Philippines: Right to information law must follow Executive Order

ARTICLE 19 welcomes the Executive Order requiring all Philippine executive branch government officials to fulfil the public’s right to information and the President’s request to the legislature to follow with a comprehensive law. Combatting impunity for crimes against journalists and state actors’ refraining from making statements stigmatising journalists are also critical tools for freedom of expression and information in order to tackle corruption.

The Philippine government adopted Executive Order No. 2 on 23 July 2016, three weeks after the new President assumed office. The Order, which only applies to the executive branch of government, comes after a three-decade public campaign and nine separate bills in the legislature, none of which succeeded. On 15 August 2016, President Rodrigo Duterte called on the Philippine legislature to follow suit and adopt a comprehensive right to information law that was “long overdue”.

Philippines joins Vietnam and Sri Lanka with new laws, and Myanmar and Fiji with new bills, in a wave of transparency reforms in Asia this year.

“While the adoption of Executive Order No.2 is a welcome first step to tackle Philippines’ comparatively high levels of corruption, it does not absolve the legislature’s responsibility to adopt a comprehensive right to information law as commanded by the Philippine Constitution, after three decades of public demand and repeated failed promises. The Order itself also has some weaknesses that should be addressed in any subsequent law” said David Diaz-Jogeix, Director of Programmes at ARTICLE 19.

“As well as strong right to information legal framework, the Philippine government and authorities must refrain from stigmatising journalists and take concrete steps to challenge the culture of impunity for attacks against and killings of journalists. Respect for the rule of law and international human rights commitments and a recognition of the importance of freedom of expression and information in the fight against corruption are now more crucial than ever,” added Diaz-Jogeix

Executive Order No.2 weaknesses

Executive Order No. 2 is an important first step to enforcing the right to information. However, it is significantly limited because it is only an executive order and not a comprehensive law covering all parts of the state. As such, it does not apply to the legislative or judicial branches.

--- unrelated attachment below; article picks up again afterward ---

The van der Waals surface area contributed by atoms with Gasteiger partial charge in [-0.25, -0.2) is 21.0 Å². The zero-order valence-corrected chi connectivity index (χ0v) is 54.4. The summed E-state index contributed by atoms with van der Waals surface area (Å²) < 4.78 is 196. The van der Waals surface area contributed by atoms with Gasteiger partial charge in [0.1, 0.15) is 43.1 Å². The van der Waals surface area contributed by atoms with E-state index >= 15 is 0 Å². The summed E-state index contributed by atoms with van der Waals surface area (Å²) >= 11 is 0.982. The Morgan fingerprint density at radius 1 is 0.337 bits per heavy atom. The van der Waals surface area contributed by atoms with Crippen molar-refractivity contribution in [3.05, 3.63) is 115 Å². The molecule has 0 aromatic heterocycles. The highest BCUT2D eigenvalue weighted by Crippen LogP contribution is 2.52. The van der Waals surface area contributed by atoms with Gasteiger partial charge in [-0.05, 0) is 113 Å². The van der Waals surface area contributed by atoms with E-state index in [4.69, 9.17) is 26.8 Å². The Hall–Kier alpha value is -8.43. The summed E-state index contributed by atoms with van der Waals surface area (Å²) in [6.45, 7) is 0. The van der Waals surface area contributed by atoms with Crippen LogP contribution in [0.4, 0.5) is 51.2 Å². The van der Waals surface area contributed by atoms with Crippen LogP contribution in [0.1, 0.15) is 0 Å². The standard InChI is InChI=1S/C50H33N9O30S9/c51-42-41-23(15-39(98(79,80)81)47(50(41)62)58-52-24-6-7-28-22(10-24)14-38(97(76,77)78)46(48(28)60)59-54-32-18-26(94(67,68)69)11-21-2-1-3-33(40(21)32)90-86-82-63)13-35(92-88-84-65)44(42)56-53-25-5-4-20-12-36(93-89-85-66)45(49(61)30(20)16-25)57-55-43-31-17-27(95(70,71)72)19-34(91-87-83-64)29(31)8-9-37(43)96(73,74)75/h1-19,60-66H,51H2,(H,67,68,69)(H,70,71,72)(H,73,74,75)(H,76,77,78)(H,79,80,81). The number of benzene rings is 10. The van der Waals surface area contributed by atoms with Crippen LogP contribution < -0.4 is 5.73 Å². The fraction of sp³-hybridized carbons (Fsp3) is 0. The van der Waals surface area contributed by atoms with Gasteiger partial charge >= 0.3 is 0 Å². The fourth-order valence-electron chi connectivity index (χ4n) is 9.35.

In addition, when compared to international standards, the Order includes the following weaknesses:

  • Section 2 limits the Order to cover national executive government offices only. Local governments are only “encouraged to observe and be guided” by its provisions. This leaves significant space for them to arbitrarily decide whether to accept or reject requests for information at the non-national level.
  • Section 18 limits the Order only to override or repeal existing regulations, rules, and orders, not laws. Any existing legislation which restricts the right to information remains in force.
  • Sections 3 and 9 limit the Order to Filipino citizens only. Section 3 limits the right of access to “every Filipino”. This is enforced in Section 9 which requires “valid proof of identification or authorisation”.  As a basic human right, the right to information should be open to all people. Requirements to show identification are likely to disproportionately impact poor and/or displaced people, who may not have access to identification.
  • Section 4 does not define which information is exempt. The Order includes a number of concerning issues relating to exemptions: 1) exempted information is to be decided by the Department of Justice and the Office of the Solicitor General in 15 days from the date of effect, without public consultation; 2) the list of information can be changed without proper process; 3) information that is limited by any existing laws will be exempt; 4) exemptions are absolute, without consideration of harm or public interest; 5) the Data Privacy Act 2012 may limit access to personal information in many cases.
  • The presumption of release is limited. While the order states that all information is presumed to be public, when information falls under the exemption list, there is a very limited provision to release information that only applies if the denial “is intended primarily and purposely to cover up a crime, wrongdoing, graft or corruption”. Therefore, for example, if the denial is to protect privacy or commercial confidentiality and hides corruption or toxic pollution releases, it will not apply.
  • Section 10 requires applicants to show reasons for the request.  Section 10 requires that applicants show proof of identification and provide “the reason for, or purpose of, the request for information.” This is somewhat limited in the following sentence about denials but still violates the right to freedom of information as well as the Philippine Constitution which does not include this requirement.
  • Section 13 does not include an independent oversight body. While there is a mandatory internal appeal, and then appeals to a court, there is no provision for an independent oversight body such as an ombudsman to review the decision or to review the implementation of the rule.

President Duterte has in the recent past sparked concerns among civil society and media workers who defend the right to freedom of expression and information in Philippines. In May 2016, President Duterte stated that killed journalists had “done something” to deserve punishment. Philippines has one of the highest rates of unsolved killings of journalists in the world. 34 journalists were killed in one day alone, on 23 November 2009 in the Ampatuan massacre, and at the time of writing no individuals have been held accountable.